In a speech reprinted in the book, Heim makes a self-deprecating joke about whether the life of a translator is worth reading: “What does a translator do? He sits and translates!” The Man Between serves as a book-length retort by laying bare all the things Heim did: these include persuading the academy that translation is a scholarly (in addition to a creati […]
  • The Prabda Yoon Interview December 15, 2014
    Yes, I think people are not comfortable anymore to write in this straightforward, traditional way, especially the younger, more progressive writers. So it’s interesting—you have social commentary, and you also get a little bit of structural experiment. You have themes that are very, very Thai. I’m actually very interested to see what new writers will come up […]
  • The End of Days by Jenny Erpenbeck December 15, 2014
    For Jenny Erpenbeck, no life is lived in an indisputable straight line. Which is why, in her new novel (new in English, though published in 2012 as Aller Tage Abend) she approaches the narrative as a series of potential emotional earthquakes, some which take place, some which might have taken place, all of which reveal something of how political turbulence p […]
  • In the Heart of the Heart of the Country by William H. Gass December 15, 2014
    Once, at a writers symposium, William Howard Gass remarked that to substitute the page for the world is a form of revenge for the recognition that "you are, in terms of the so-called world, an impotent nobody." There is inarguably no contemporary writer of American stock in whose work one might locate a more ambitious war of attrition between innov […]
  • Faces in the Crowd by Valeria Luiselli December 15, 2014
    Luiselli’s first novel, Faces in the Crowd, translated into fluid English by Christina MacSweeney, is the perfect illustration of this attitude toward fiction writing. Narrated in short sections spanning multiple storylines and the better part of one hundred years, it uses "[d]eep excavations" to expose the empty spaces in two lives, those of a you […]

A First Draft of Wallace: Every Love Story Is a Ghost Story by D.T. Max

every-love-story

We might develop a kind of spectrum of biographies. On one pole would be a book like In Cold Blood, where Truman Capote takes a largely unremarkable individual and tells his story so well as to make his subject into such a compelling person that he feels like a character in a novel. That is the gift of an author like Capote: deep psychological insight, an ability to draw profound conclusions about life and our world by investigating the story of an individual. On the other end of this spectrum we would have a book like D.T. Max’s new biography of David Foster Wallace, Every Love Story Is a Ghost Story. Max’s book is decent and worth reading (particularly if you are a fan of Wallace’s writing), but it is a book without much human or philosophical insight. Unlike In Cold Blood, we read this book more or less solely because its subject is a figure of much celebrity interest. . . . continue reading, and add your comments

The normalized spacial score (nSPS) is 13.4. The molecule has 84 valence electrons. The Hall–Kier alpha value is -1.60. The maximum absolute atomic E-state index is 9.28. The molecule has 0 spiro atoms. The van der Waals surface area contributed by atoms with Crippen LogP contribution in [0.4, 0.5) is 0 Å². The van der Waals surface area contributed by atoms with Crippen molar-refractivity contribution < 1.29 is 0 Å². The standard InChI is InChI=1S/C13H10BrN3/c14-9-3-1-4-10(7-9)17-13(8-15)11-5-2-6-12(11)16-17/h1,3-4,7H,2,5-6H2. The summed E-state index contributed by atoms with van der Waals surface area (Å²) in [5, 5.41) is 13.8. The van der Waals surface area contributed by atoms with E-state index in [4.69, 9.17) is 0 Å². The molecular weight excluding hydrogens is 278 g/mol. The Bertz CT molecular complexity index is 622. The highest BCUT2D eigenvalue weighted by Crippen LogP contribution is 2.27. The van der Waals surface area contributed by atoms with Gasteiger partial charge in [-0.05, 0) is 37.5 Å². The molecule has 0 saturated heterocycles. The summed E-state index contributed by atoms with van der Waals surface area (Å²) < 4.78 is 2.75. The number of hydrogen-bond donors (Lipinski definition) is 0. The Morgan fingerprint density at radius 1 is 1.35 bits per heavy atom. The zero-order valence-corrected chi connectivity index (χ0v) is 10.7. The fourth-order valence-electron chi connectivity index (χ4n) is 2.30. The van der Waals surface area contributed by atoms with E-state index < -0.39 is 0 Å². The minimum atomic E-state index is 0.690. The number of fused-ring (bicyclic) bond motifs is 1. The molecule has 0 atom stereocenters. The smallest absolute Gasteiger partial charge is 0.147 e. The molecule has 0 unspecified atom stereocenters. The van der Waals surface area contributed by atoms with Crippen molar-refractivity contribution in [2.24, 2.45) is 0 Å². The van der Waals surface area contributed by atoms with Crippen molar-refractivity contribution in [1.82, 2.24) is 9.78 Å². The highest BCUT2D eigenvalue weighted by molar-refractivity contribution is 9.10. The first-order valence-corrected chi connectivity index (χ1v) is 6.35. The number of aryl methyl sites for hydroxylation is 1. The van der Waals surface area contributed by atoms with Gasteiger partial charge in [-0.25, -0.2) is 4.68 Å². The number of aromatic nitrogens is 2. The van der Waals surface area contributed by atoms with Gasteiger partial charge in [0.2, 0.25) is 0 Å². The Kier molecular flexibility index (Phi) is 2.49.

Baker, Updike, and Wallace

To give a little more context for Lady Chatterley’s Brotherwhich you all should pre-order right now–I’m going to reset Barrett’s essay on Nicholson Baker from Issue 21 of The Quarterly Conversation. Though Barrett doesn’t have much regard for Baker’s sex writing, he is a huge Baker fan (which is part of what makes his essay in LCB so interesting). . . . continue reading, and add your comments

More Franzen v. Wallace

A rough transcript of Franzen’s remarks vis a vis Wallace’s cruise ship. . . . continue reading, and add your comments

The DFW Character in The Marriage Plot

An interesting post over at Slate puts some context on the supposed David Foster Wallace character in Jeffrey Eugenides’ new novel, The Marriage Plot. Eugenides says it’s unintentional: . . . continue reading, and add your comments

The Franzen Strikes Again

I don’t have any idea of the context for this, so I’m not going to comment on whether or not Franzen should have spilled the beans, but it does detract a tiny bit from my appraisal of David Foster Wallace’s essays. The reason is that part of the point (and fun) of essays like “A Supposedly Fun Thing . . .” is the sheer shock and joy that actual human beings are doing the stuff that Wallace is describing. (This is different from the humor in Wallace’s fiction, where the pleasure comes from imagining that we’re not actually that far from some of the stuff he’s describing (but you nonetheless have to imagine that some of the scenarios were drawn from crazy things Wallace saw firsthand, or was told.)) . . . continue reading, and add your comments

DFW’s Widow’s Forgiveness Machine

forgiveness-machine

Not quite sure what to think about this: . . . continue reading, and add your comments

Censoring Wallace’s Legacy?

The Awl, which previously published a piece on David Foster Wallace’s self-help books at the Harry Ransom Center (which houses his papers), is now claiming that those books have been removed from Wallace’s official archive.

It never occurred to me that Wallace’s estate would be in a position to rescind part of the sale of his documents to the Ransom Center; I wrote what I did under the assumption that these books would remain available to anyone who was interested in seeing them. I was very sorry—or rather, entirely freaked out—to learn that that will no . . . continue reading, and add your comments

Turning Into DFW Week

Other than the identity of the author (the blogosphere love some envy), I’m not sure why this essay has been getting that much attention. It’s pretty much like most cultural criticism you find in the Times: fun, engaging, and ultimately forgettable. . . . continue reading, and add your comments

Eschaton Music Video

One of my favorite parts of Infinite Jest.

“David Foster Wallace” Character in Jeffrey Eugenides’ New Novel

wallace-bandana

Yeah, I have no idea what to make of this. The book is The Marriage Plot, out in October. I hope that means they still have time to completely change the cover. . . . continue reading, and add your comments